Lead

Taking a hard look at soft power

The Copyright Act (Amendment) Bill, 2012 passed recently by Parliament, is a landmark beginning for the Indian creative sector. In an era that is overwhelmed by global commercial interests for short-term gains, the collective consciousness of a mighty heritage, perhaps involuntarily, heard the voice of the individual artist who has been central to the ethos of its civilization. The very fact that this Amendment got passed reflects a larger need to focus on the creative sector not merely as a tool for profitability but as an organic agency for human development and sustainability.

The General Conference of the UNESCO, recognising the role of soft power in human development as early as its fourteenth session in 1966, proclaimed in Article I that: 1. Each culture has a dignity and value which must be respected and preserved; 2. Every people has the right and the duty to develop its culture; 3. In their rich variety and diversity, and in the reciprocal influences they exert on one another, all cultures form part of the common heritage belonging to all mankind.

But India's ambition to be a “superpower” by 2020 at the cost of her soft power heritage has run into tangible trouble: between 1997 and 2006, at least 1,66,304 farmers committed suicide in India, resulting in recent farmer uprisings against the usurping of land by corporates and the state. In Andhra Pradesh alone, at least 2,000 weavers committed suicide between 2006 and 2011. Kerala saw an uprising against a Coca-Cola factory on the grounds that it diverted groundwater from primary needs. And protests, ranging from Kudankulam to the Narmada valley, only reflect the widening conflict between the excluded majority and the benefitting minority in a skewed state developmental agenda.

Three characteristics

Is this “superpower” model going against the very fundamentals of India's “soft power”? Three characteristics distinguish India: a 5,000-year-old extant, unbroken, well-documented, civilizational, cultural heritage; an overwhelming population of no less than 1.2 billion; and a living laboratory for pluralistic development without a common spoken language. While other countries may share some of these characteristics, India is unique in having to factor all of them into any developmental plan, thus necessitating an original blueprint.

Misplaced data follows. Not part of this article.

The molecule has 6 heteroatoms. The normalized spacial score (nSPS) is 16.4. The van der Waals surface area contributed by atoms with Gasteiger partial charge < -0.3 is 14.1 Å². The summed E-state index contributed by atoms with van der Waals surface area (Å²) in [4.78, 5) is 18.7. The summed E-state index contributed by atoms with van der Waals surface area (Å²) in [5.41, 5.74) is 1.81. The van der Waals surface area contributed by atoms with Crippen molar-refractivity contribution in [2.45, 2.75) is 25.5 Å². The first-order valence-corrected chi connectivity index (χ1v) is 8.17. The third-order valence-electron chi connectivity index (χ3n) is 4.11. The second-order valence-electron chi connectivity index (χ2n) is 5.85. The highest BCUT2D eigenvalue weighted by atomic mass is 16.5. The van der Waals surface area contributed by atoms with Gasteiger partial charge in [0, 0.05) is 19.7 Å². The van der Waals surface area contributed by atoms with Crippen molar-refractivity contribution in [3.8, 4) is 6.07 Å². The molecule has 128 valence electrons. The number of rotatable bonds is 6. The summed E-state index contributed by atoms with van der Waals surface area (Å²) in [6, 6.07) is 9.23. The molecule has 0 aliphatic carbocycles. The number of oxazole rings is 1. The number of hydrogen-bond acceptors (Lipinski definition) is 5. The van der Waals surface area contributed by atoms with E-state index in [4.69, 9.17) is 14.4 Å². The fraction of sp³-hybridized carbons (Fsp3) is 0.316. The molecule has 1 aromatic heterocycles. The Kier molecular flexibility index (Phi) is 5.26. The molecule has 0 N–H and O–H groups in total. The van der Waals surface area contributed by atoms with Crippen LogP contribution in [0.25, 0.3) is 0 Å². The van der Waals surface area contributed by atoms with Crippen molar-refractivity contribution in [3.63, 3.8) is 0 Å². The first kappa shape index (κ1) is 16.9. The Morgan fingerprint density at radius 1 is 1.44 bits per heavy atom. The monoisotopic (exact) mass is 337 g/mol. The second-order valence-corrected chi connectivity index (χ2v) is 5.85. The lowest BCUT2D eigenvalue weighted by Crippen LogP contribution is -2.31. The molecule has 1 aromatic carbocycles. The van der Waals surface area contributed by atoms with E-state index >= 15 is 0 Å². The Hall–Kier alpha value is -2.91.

The Indian arts and cultural sector has the inherent capacity to create the desirable models of development. Indian crafts alone can potentially employ about 25 per cent of India's population. For example, the north-eastern hilly state of Manipur is being industrialised at a heavy cost due to its topography. The crafts sector could be revitalised as a nerve centre of Manipur's development as its soil is congenial to growing bamboo, and since it has traditionally produced master craftsmen of bamboo products. While this rehabilitation is integral to peace and development in the State, it equally calls for radical transformation in governance.

As diplomatic bridge

Arts and culture build bridges like nothing else. Take India's complex relations with her neighbours. She has a history of turbulent political relations with Pakistan; border issues with China; ethnic links to Sri Lanka's political crisis; and issues of democracy with Nepal and Bhutan. One common theme that has enabled India to sustain “Track 2” non-official dialogue with neighbours, through non-diplomatic channels, has been culture. Exchange programmes in art, music and dance, and bilateral film productions sustained the India-Pakistan dialogue even when the two countries were at war.

The power of cultural and creative expressions has been skilfully hijacked and exploited by commercial superpowers to sell themselves successfully. As Simon Evans of Creative Clusters Ltd. says, “Companies like Nike and Coca-Cola do not manage factories, they manage narratives. And the language that they use is not analytic and impersonal, but intuitive and aesthetic. It is the language of the storyteller, the entertainer, the artist.”

Creativity is the birth of an idea or thought that architectures the cultural enterprise to be understood as a spiritual, emotional, experiential, even abstract experience